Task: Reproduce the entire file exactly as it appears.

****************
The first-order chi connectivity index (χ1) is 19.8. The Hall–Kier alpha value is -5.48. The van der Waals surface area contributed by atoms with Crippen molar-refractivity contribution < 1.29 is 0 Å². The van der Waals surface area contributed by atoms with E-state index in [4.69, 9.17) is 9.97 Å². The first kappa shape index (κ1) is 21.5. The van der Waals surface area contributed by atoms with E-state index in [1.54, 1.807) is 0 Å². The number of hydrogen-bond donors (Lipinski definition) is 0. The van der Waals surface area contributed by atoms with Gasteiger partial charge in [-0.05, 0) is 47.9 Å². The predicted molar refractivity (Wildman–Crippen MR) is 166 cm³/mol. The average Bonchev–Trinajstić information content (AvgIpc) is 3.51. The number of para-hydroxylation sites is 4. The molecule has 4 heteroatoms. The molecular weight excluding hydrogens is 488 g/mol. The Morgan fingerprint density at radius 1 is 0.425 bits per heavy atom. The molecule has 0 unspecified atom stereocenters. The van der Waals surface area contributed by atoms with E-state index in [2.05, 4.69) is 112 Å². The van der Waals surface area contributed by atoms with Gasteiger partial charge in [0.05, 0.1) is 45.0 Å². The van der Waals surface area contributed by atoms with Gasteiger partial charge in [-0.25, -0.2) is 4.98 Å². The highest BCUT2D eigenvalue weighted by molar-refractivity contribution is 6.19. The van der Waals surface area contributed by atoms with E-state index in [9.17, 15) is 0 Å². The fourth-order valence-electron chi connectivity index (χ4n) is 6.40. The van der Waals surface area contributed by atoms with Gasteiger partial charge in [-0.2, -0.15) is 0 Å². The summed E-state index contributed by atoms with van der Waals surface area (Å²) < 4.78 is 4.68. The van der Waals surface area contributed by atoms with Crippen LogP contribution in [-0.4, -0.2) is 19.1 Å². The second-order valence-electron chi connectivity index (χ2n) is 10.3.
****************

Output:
The first-order chi connectivity index (χ1) is 19.8. The Hall–Kier alpha value is -5.48. The van der Waals surface area contributed by atoms with Crippen molar-refractivity contribution < 1.29 is 0 Å². The van der Waals surface area contributed by atoms with E-state index in [4.69, 9.17) is 9.97 Å². The first kappa shape index (κ1) is 21.5. The van der Waals surface area contributed by atoms with E-state index in [1.54, 1.807) is 0 Å². The number of hydrogen-bond donors (Lipinski definition) is 0. The van der Waals surface area contributed by atoms with Gasteiger partial charge in [-0.05, 0) is 47.9 Å². The predicted molar refractivity (Wildman–Crippen MR) is 166 cm³/mol. The average Bonchev–Trinajstić information content (AvgIpc) is 3.51. The number of para-hydroxylation sites is 4. The molecule has 4 heteroatoms. The molecular weight excluding hydrogens is 488 g/mol. The Morgan fingerprint density at radius 1 is 0.425 bits per heavy atom. The molecule has 0 unspecified atom stereocenters. The van der Waals surface area contributed by atoms with E-state index in [2.05, 4.69) is 112 Å². The van der Waals surface area contributed by atoms with Gasteiger partial charge in [0.05, 0.1) is 45.0 Å². The van der Waals surface area contributed by atoms with Gasteiger partial charge in [-0.25, -0.2) is 4.98 Å². The highest BCUT2D eigenvalue weighted by molar-refractivity contribution is 6.19. The van der Waals surface area contributed by atoms with E-state index in [9.17, 15) is 0 Å². The fourth-order valence-electron chi connectivity index (χ4n) is 6.40. The van der Waals surface area contributed by atoms with Gasteiger partial charge in [-0.2, -0.15) is 0 Å². The summed E-state index contributed by atoms with van der Waals surface area (Å²) < 4.78 is 4.68. The van der Waals surface area contributed by atoms with Crippen LogP contribution in [-0.4, -0.2) is 19.1 Å². The second-order valence-electron chi connectivity index (χ2n) is 10.3.